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Custom HTTP Clients for the Twilio Node Helper Library

If you are working with the Twilio Node Helper Library, and you need to be able to modify the HTTP requests that the library makes to the Twilio servers, you’re in the right place.

The most common need to alter the HTTP request is to connect and authenticate with an enterprise’s proxy server. We’ll provide sample code that you can drop right into your app to handle this use case.

Connect and authenticate with a proxy server

To connect and provide credentials to a proxy server that may be between your app and Twilio, you need a way to modify the HTTP requests that the Twilio helper library makes on your behalf to invoke the Twilio REST API.

In Node.js, the Twilio helper library uses the request package under the hood to make the HTTP requests. The Twilio Helper Library allows you to provide your own httpClient for making API requests.

Node Custom HTTP Client

So the question becomes: how do we apply this to a typical Twilio REST API example?

const client = twilio(accountSid, authToken);

client.messages
    .create({
        to: '+15558675310',
        from: '+15017122661 ',
        body: 'Hey there!',
    })
    .then(message => console.log(`Message SID ${message.sid}`));

Where does an httpCient get created and used? Out of the box, the helper library creates a default RequestClient for you, using the Twilio credentials you pass to the init method. However, nothing is stopping you from creating your own and using that.

Once you have your own RequestClient, you can pass it to any Twilio REST API resource action you want. Here’s an example of sending an SMS message with a custom client:

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      Create your custom TwilioRestClient

      When you take a closer look at the constructor for twilio.restClient, you see that the httpClient parameter is a RequestClient. This class provides the client to the Twilio helper library to make the necessary HTTP requests.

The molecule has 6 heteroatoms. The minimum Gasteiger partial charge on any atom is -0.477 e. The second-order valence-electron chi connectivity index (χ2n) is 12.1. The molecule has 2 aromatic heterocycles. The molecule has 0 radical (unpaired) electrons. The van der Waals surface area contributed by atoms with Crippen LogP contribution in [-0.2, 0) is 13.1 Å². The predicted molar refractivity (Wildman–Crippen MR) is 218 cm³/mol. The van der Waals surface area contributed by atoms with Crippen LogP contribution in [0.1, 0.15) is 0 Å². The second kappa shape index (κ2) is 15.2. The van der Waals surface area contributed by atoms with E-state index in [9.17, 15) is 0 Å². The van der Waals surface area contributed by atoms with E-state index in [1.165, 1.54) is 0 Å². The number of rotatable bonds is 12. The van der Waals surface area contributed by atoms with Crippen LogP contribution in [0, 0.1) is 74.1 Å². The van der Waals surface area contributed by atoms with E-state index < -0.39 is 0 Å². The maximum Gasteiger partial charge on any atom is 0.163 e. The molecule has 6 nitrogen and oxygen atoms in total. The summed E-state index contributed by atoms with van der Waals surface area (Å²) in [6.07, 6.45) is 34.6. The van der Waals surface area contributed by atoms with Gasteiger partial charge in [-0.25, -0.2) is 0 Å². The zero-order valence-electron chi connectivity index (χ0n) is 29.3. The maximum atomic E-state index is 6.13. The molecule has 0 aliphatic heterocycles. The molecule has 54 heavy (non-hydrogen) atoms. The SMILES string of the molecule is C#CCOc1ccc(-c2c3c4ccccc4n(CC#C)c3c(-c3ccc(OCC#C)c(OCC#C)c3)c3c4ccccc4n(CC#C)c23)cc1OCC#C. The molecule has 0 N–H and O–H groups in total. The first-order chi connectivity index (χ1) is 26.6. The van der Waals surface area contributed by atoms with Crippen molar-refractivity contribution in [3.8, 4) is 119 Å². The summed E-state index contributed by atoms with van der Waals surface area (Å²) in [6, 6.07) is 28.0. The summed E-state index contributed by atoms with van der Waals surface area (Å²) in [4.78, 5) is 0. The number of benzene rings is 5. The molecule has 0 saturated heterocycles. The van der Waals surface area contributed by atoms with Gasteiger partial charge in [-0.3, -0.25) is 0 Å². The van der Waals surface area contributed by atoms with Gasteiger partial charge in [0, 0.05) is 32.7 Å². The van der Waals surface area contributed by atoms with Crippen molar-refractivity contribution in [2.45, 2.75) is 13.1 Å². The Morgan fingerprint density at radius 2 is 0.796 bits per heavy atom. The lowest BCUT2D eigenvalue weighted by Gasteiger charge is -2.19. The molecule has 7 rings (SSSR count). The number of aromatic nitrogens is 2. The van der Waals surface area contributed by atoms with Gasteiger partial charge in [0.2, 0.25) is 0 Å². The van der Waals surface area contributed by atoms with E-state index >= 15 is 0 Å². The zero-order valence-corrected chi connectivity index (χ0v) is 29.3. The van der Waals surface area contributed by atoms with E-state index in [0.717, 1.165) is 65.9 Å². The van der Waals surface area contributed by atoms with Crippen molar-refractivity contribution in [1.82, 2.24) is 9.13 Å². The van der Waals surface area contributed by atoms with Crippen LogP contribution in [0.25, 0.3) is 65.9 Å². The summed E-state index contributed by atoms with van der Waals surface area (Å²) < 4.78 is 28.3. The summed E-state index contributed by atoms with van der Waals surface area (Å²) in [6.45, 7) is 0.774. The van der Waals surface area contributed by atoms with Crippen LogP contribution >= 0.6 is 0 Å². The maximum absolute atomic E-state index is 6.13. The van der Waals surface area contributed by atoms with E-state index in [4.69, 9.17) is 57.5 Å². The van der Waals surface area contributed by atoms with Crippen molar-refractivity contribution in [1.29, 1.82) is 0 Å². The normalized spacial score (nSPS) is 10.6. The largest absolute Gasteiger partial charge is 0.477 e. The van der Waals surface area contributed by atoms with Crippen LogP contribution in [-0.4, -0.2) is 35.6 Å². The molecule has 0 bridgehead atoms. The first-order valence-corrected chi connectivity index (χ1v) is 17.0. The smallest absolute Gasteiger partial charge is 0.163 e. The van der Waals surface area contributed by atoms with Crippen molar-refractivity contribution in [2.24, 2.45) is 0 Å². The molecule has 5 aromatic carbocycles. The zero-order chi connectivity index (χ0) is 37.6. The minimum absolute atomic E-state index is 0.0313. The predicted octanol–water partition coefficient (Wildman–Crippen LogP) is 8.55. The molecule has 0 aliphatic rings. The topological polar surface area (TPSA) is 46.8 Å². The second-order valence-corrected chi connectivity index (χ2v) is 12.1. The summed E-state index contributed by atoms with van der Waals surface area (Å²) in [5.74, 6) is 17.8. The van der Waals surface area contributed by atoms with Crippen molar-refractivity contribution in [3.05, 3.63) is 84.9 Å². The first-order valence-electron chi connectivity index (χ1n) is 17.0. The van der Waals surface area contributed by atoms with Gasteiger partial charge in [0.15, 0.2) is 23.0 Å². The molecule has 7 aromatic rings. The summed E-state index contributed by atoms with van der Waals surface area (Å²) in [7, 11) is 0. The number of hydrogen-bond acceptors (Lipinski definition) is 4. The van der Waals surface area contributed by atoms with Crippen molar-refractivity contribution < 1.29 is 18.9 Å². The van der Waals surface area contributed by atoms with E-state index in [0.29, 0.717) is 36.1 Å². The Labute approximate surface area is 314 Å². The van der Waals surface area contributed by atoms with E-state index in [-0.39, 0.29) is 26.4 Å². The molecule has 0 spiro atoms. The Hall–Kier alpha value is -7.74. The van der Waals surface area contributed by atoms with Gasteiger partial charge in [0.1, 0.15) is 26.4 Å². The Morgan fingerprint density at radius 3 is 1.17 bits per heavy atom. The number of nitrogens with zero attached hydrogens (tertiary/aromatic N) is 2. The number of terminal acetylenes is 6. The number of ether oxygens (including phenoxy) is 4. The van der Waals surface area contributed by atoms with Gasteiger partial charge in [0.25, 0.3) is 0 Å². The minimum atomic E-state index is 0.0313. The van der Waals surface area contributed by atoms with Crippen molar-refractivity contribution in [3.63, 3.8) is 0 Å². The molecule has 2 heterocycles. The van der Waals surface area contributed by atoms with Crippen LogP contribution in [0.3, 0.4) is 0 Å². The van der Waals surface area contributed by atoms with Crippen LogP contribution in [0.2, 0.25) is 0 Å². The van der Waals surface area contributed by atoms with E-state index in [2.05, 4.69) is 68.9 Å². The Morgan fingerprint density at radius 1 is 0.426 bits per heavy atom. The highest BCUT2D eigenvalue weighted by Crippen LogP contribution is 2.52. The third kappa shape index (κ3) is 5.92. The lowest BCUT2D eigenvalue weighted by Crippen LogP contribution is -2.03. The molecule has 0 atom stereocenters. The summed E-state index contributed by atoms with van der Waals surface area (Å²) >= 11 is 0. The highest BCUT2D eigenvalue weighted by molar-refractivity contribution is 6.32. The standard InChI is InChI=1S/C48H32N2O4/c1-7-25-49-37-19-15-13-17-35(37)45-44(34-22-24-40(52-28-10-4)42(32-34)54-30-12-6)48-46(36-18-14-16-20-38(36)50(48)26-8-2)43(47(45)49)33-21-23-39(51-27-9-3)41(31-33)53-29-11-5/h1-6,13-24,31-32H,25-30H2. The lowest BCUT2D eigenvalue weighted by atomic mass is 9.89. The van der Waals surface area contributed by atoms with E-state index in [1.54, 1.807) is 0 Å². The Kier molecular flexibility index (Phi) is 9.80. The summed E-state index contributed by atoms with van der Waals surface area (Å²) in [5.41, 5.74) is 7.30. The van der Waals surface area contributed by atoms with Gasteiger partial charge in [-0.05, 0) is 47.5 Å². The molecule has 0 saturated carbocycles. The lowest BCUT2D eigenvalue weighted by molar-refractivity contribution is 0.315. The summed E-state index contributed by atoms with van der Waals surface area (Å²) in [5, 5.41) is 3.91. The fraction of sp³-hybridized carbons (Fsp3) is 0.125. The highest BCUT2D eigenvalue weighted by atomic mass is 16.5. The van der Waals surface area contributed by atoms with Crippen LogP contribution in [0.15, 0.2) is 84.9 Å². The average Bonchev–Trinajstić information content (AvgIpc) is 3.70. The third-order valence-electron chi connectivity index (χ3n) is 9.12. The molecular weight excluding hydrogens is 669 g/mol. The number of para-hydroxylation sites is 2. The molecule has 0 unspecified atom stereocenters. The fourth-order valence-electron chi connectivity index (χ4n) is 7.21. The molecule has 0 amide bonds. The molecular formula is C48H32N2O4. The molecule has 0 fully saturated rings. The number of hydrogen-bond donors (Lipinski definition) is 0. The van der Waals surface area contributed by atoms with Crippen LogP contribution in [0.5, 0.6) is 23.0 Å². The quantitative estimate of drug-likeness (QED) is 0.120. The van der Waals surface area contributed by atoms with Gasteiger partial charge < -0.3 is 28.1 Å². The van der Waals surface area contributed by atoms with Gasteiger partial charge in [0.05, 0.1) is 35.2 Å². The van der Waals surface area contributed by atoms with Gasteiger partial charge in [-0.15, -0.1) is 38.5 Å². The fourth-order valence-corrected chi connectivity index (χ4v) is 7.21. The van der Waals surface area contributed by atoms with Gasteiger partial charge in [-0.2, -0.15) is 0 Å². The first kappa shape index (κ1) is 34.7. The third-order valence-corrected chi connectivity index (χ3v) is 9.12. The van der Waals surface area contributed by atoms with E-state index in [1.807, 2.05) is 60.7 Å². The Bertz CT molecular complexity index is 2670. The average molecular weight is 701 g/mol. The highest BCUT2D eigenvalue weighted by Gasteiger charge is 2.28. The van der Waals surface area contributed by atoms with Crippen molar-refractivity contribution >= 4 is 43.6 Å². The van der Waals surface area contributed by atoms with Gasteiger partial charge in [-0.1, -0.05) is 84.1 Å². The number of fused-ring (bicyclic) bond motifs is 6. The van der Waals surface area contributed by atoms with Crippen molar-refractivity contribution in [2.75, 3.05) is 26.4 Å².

Call Twilio through the proxy server

      Now that we understand how all the components fit together, we can create our own RequestClient that can connect through a proxy server. To make this reusable, here’s a class that you can use to create this RequestClient whenever you need one:

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          In this example, we are using some environmental variables loaded at the program's startup to retrieve various configuration settings:

          • Your Twilio Account Sid and Auth Token (found here, in the Twilio console)

          • HTTP_PROXY and HTTPS_PROXY in the form of http://127.0.0.1:8888

          These settings are located in a file like .env like so:

          ACCOUNT_SID=ACxxxxxxxxxxxxxxxxxxxxxxxxxxxxxxxx
          AUTH_TOKEN= your_auth_token
          
          HTTPS_PROXY=https://127.0.0.1:8888
          HTTP_PROXY=http://127.0.0.1:8888
          

          Here’s the full console program that sends a text message and shows how it all can work together. It loads the .env file for us.

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              What else can this technique be used for?

              Now that you know how to inject your own httpClient into the Twilio API request pipeline, you can use this technique to add custom HTTP headers and authorization to the requests (perhaps as required by an upstream proxy server).

              You could also implement your own httpClient to mock the Twilio API responses. With a custom httpClient, you can run your unit and integration tests quickly without the need to make a connection to Twilio. In fact, there’s already an example online showing how to do exactly that with C#.

              We can’t wait to see what you build!

              Need some help?

              We all do sometimes; code is hard. Get help now from our support team, or lean on the wisdom of the crowd browsing the Twilio tag on Stack Overflow.

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